Words And Photos: Richard Holdener
Back in my day…okay, here we go again, another old timer story about how tough things were and how he walked to school up hill both ways in the snow, right? Truth be told, small-block Ford enthusiasts do have it easy now. Back in the mid-late 80’s when Ford 5.0L performance was just getting started, parts availability was somewhat limited, especially in the cylinder head department. Fast forward through the introduction of the fuel-injected 5.0L (the little motor that jumped started Ford performance) and you now have what can only be described as an abundance of go-fast goodies for your Ford. In fact, the problem now might be one of over abundance, as choosing the right combination from all the available components is considerably more difficult. If only there was someone out there who supplied tried and true (meaning dyno verified) performance packages that bolted right on with no problems and delivered the promised performance. Enter Edelbrock Power Package Top End kits.
Already famous for their three-tiered, power packages (Performer, RPM and Victor Jr.), Edelbrock now offers dedicated (and dyno verified) Top-End packages that include not only matching heads, cam and intakes, but all of the sub components necessary to complete the conversion. The list included things like gaskets, intake and cylinder head hardware and even a fancy double-roller timing chain, since the one on your high-mileage motor is sure to be getting saggy. Like their previous packages, these top-end kits are available for different engine families and even power levels to suit your needs. For our 1992 Ford 351W, we chose pt# 2090, that included fully ported, E-CNC 185 heads, an RPM Air gap intake and healthy hydraulic roller cam that offered a .573/.582 lift split, a 235/239-degree duration split and 112-degree lsa. Edelbrock also offered a slightly less powerful version of this package for use with a flat-tappet cam.
Having tested the 2090 package, Edelbrock advertised the power output of this combination at 443 hp and 424 lb-ft of torque. Their test data indicated the dyno results were obtained with a 351W short block sporting a 9.5;1 compression ratio, but we were wondering what would happen if you applied it to your average (low compression) wrecking yard Windsor? Junkyard motors are as abundant as they are affordable and with a little luck (meaning planning), make an excellent starting point for any performance build up. The Edelbrock top-end kit can also be applied to your existing 351W (or other) motor.
To illustrate the effectiveness of the kit, we first secured a 1992 5.8L 351W from a local LKQ Pick-a-Part. We were smart enough to shop for our motor on a sale weekend when every part in the yard (including a complete engine) was 40% off. This pushed the price of our complete, hydraulic-roller, EFI 351W down to just $149 (plus $60 core). We had a complete, running 351W, from throttle body to oil pan, including accessories and flex plate, for the paltry sum of $209. Now it was time to hit the dyno!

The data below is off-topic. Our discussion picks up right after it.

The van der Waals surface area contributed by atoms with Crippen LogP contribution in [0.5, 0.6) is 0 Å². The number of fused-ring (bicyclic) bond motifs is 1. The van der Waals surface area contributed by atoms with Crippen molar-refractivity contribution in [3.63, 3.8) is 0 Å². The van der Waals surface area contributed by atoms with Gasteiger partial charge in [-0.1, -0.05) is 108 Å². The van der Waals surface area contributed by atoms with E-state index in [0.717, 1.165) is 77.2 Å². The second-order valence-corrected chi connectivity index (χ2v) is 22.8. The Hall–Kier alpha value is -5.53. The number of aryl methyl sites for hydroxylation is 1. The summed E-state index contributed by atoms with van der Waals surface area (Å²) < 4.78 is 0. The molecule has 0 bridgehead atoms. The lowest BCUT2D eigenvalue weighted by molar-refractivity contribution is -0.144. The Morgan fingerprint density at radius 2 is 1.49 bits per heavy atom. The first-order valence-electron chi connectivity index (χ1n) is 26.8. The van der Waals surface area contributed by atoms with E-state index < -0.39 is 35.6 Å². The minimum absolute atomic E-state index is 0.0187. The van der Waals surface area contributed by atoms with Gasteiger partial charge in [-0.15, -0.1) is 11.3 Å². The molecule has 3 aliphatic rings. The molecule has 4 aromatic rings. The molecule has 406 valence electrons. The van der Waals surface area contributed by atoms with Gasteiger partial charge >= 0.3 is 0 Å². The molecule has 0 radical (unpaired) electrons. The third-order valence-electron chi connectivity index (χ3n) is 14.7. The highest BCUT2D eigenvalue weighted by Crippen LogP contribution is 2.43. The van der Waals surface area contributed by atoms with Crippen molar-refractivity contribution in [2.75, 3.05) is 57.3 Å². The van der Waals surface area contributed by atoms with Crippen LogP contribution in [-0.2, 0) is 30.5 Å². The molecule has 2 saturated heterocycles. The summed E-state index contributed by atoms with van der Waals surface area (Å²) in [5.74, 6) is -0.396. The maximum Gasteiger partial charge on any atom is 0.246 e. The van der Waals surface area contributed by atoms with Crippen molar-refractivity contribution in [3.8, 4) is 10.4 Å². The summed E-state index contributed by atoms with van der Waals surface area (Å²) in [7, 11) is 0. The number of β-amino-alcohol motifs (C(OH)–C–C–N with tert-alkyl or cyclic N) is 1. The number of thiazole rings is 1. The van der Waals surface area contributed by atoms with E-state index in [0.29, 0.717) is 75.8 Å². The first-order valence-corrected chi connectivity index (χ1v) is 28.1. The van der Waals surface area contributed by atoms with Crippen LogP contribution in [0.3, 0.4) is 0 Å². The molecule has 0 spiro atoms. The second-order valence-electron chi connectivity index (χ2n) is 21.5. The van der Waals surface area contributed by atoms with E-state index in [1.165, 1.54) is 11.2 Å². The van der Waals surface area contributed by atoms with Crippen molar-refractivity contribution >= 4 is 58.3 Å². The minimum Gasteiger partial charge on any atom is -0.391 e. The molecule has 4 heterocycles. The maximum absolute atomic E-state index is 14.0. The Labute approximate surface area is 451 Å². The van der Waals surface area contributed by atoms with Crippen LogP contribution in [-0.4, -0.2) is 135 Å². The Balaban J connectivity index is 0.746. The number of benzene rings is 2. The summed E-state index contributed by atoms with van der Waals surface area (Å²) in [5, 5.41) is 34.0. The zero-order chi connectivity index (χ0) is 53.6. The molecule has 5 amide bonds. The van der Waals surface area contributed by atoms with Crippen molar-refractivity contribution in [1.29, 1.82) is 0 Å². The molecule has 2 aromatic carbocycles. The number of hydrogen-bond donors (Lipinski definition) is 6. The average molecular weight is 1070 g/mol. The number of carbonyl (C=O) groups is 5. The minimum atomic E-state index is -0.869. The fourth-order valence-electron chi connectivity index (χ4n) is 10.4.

Venturing to our second home at Westech Performance, our junkyard jewel was first met with skepticism. Apparently, we won the award for the engine with the most dirt, oil, and grim ever run on the dyno! Since we planned on running the motor in carbureted trim, off came the upper and lower EFI manifolds to make room for an Edelbrock Performer RPM intake, and Holley carburetor. We also replaced the factory EFI distributor with an MSD unit. Run with Hooker headers, the stock 5.8L Pick-a-Part special produced 254 hp at 4,400 rpm and 352 lb-ft of torque at 3,300 rpm.
The motor was pulled down for installation of the Edelbrock top-end package (and Westech-mandated cleaning), then run once again on the dyno. Check out the photos and captions for full details on the components and installation procedure. We also took the liberty of installing a set of Edelbrock valve covers, despite Westech’s insistence that all of the shiny new components were too good for our oil-encrusted short block. It seems that the Edelbrock dyno testing was, if anything, a tad conservative, as (despite the lower compression) the topped-off 351W pumped out 460 hp at 6,100 rpm and 435 lb-ft of torque at 4,300 rpm. There is nothing we love more than when a manufacturer under promises and over delivers!
After replacing the factory EFI upper and lower intake with an Edelbrock RPM intake and Holley carburetor, the stock 351 produced 254 hp at 4,400 rpm and 352 lb-ft at 3,300 rpm. Obviously Ford was more concerned about torque production on the 5.8L truck motor, but Edelbrock saw some real potential in that short block. After replacing the stock heads, cam and intake with the RPM components, the peak numbers jumped to 460 hp at 6,100 rpm and 435 lb-ft at 4,300 rpm. The Edelbrock kit offered not just more peak power, but more power everywhere. These were pretty impressive results from a motor that we originally purchased from a local LKQ Pick-a-Part for around $200.